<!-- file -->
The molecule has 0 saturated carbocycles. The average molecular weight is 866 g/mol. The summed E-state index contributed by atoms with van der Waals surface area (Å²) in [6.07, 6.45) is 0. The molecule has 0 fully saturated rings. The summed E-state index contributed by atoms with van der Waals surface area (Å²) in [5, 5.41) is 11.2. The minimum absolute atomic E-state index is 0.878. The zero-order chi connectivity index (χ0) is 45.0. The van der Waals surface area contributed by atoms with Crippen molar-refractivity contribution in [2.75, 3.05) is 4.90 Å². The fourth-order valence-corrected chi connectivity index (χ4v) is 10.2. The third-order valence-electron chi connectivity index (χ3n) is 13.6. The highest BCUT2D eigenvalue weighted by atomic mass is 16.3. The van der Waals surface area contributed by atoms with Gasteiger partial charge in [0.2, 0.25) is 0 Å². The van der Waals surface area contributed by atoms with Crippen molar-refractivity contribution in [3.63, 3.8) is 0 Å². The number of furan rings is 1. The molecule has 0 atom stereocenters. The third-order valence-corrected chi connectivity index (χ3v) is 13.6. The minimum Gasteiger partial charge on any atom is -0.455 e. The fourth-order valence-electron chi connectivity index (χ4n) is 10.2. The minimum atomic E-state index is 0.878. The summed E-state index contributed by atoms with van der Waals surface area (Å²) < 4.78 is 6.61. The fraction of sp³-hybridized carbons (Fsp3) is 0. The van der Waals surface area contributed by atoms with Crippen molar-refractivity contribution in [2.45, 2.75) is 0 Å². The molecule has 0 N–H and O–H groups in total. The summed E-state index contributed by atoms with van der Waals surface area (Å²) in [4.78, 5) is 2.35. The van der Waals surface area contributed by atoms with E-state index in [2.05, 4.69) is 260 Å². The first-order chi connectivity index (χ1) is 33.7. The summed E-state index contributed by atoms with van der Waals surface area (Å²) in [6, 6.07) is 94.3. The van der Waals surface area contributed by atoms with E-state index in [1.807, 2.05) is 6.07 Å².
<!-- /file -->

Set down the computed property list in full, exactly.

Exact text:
The molecule has 0 saturated carbocycles. The average molecular weight is 866 g/mol. The summed E-state index contributed by atoms with van der Waals surface area (Å²) in [6.07, 6.45) is 0. The molecule has 0 fully saturated rings. The summed E-state index contributed by atoms with van der Waals surface area (Å²) in [5, 5.41) is 11.2. The minimum absolute atomic E-state index is 0.878. The zero-order chi connectivity index (χ0) is 45.0. The van der Waals surface area contributed by atoms with Crippen molar-refractivity contribution in [2.75, 3.05) is 4.90 Å². The fourth-order valence-corrected chi connectivity index (χ4v) is 10.2. The third-order valence-electron chi connectivity index (χ3n) is 13.6. The highest BCUT2D eigenvalue weighted by atomic mass is 16.3. The van der Waals surface area contributed by atoms with Gasteiger partial charge in [0.2, 0.25) is 0 Å². The van der Waals surface area contributed by atoms with Crippen molar-refractivity contribution in [3.63, 3.8) is 0 Å². The number of furan rings is 1. The molecule has 0 atom stereocenters. The third-order valence-corrected chi connectivity index (χ3v) is 13.6. The minimum Gasteiger partial charge on any atom is -0.455 e. The fourth-order valence-electron chi connectivity index (χ4n) is 10.2. The minimum atomic E-state index is 0.878. The summed E-state index contributed by atoms with van der Waals surface area (Å²) < 4.78 is 6.61. The fraction of sp³-hybridized carbons (Fsp3) is 0. The van der Waals surface area contributed by atoms with Crippen molar-refractivity contribution in [2.45, 2.75) is 0 Å². The molecule has 0 N–H and O–H groups in total. The summed E-state index contributed by atoms with van der Waals surface area (Å²) in [4.78, 5) is 2.35. The van der Waals surface area contributed by atoms with E-state index in [2.05, 4.69) is 260 Å². The first-order chi connectivity index (χ1) is 33.7. The summed E-state index contributed by atoms with van der Waals surface area (Å²) in [6, 6.07) is 94.3. The van der Waals surface area contributed by atoms with E-state index in [1.807, 2.05) is 6.07 Å².